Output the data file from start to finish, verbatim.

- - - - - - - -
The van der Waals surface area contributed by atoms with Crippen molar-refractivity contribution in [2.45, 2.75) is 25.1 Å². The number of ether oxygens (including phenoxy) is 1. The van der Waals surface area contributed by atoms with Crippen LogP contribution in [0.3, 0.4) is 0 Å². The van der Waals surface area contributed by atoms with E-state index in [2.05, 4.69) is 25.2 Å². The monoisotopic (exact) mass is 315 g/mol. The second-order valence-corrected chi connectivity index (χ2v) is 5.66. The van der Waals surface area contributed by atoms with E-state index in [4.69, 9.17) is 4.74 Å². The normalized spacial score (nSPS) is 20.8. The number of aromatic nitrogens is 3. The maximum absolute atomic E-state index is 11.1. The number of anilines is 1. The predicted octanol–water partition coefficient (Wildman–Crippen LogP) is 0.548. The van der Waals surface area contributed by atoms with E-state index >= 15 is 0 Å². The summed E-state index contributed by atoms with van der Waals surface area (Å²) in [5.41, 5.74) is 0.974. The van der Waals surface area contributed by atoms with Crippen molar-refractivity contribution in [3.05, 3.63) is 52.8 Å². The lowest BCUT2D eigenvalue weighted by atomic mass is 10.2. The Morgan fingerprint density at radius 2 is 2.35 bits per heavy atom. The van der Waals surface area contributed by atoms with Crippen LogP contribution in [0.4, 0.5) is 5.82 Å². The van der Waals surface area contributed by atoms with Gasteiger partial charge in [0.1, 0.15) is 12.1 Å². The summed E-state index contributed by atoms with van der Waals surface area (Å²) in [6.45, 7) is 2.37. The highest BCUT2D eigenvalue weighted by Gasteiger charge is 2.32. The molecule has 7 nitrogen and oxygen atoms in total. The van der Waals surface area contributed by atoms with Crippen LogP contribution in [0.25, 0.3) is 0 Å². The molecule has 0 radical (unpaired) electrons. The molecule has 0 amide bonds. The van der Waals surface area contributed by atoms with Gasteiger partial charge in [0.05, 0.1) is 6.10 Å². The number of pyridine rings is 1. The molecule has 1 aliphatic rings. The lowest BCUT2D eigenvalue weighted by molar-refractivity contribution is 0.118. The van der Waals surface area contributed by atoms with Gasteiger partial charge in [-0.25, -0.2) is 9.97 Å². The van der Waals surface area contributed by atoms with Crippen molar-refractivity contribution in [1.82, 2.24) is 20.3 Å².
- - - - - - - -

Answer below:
The van der Waals surface area contributed by atoms with Crippen molar-refractivity contribution in [2.45, 2.75) is 25.1 Å². The number of ether oxygens (including phenoxy) is 1. The van der Waals surface area contributed by atoms with Crippen LogP contribution in [0.3, 0.4) is 0 Å². The van der Waals surface area contributed by atoms with E-state index in [2.05, 4.69) is 25.2 Å². The monoisotopic (exact) mass is 315 g/mol. The second-order valence-corrected chi connectivity index (χ2v) is 5.66. The van der Waals surface area contributed by atoms with E-state index in [4.69, 9.17) is 4.74 Å². The normalized spacial score (nSPS) is 20.8. The number of aromatic nitrogens is 3. The maximum absolute atomic E-state index is 11.1. The number of anilines is 1. The predicted octanol–water partition coefficient (Wildman–Crippen LogP) is 0.548. The van der Waals surface area contributed by atoms with E-state index >= 15 is 0 Å². The summed E-state index contributed by atoms with van der Waals surface area (Å²) in [5.41, 5.74) is 0.974. The van der Waals surface area contributed by atoms with Crippen molar-refractivity contribution in [3.05, 3.63) is 52.8 Å². The lowest BCUT2D eigenvalue weighted by atomic mass is 10.2. The Morgan fingerprint density at radius 2 is 2.35 bits per heavy atom. The van der Waals surface area contributed by atoms with Crippen LogP contribution in [0.4, 0.5) is 5.82 Å². The van der Waals surface area contributed by atoms with Gasteiger partial charge in [0.1, 0.15) is 12.1 Å². The summed E-state index contributed by atoms with van der Waals surface area (Å²) in [6.45, 7) is 2.37. The highest BCUT2D eigenvalue weighted by Gasteiger charge is 2.32. The molecule has 7 nitrogen and oxygen atoms in total. The van der Waals surface area contributed by atoms with Crippen LogP contribution in [0.25, 0.3) is 0 Å². The molecule has 0 radical (unpaired) electrons. The molecule has 0 amide bonds. The van der Waals surface area contributed by atoms with Gasteiger partial charge in [0.05, 0.1) is 6.10 Å². The number of pyridine rings is 1. The molecule has 1 aliphatic rings. The lowest BCUT2D eigenvalue weighted by molar-refractivity contribution is 0.118. The van der Waals surface area contributed by atoms with Gasteiger partial charge in [-0.25, -0.2) is 9.97 Å². The van der Waals surface area contributed by atoms with Crippen molar-refractivity contribution in [1.82, 2.24) is 20.3 Å².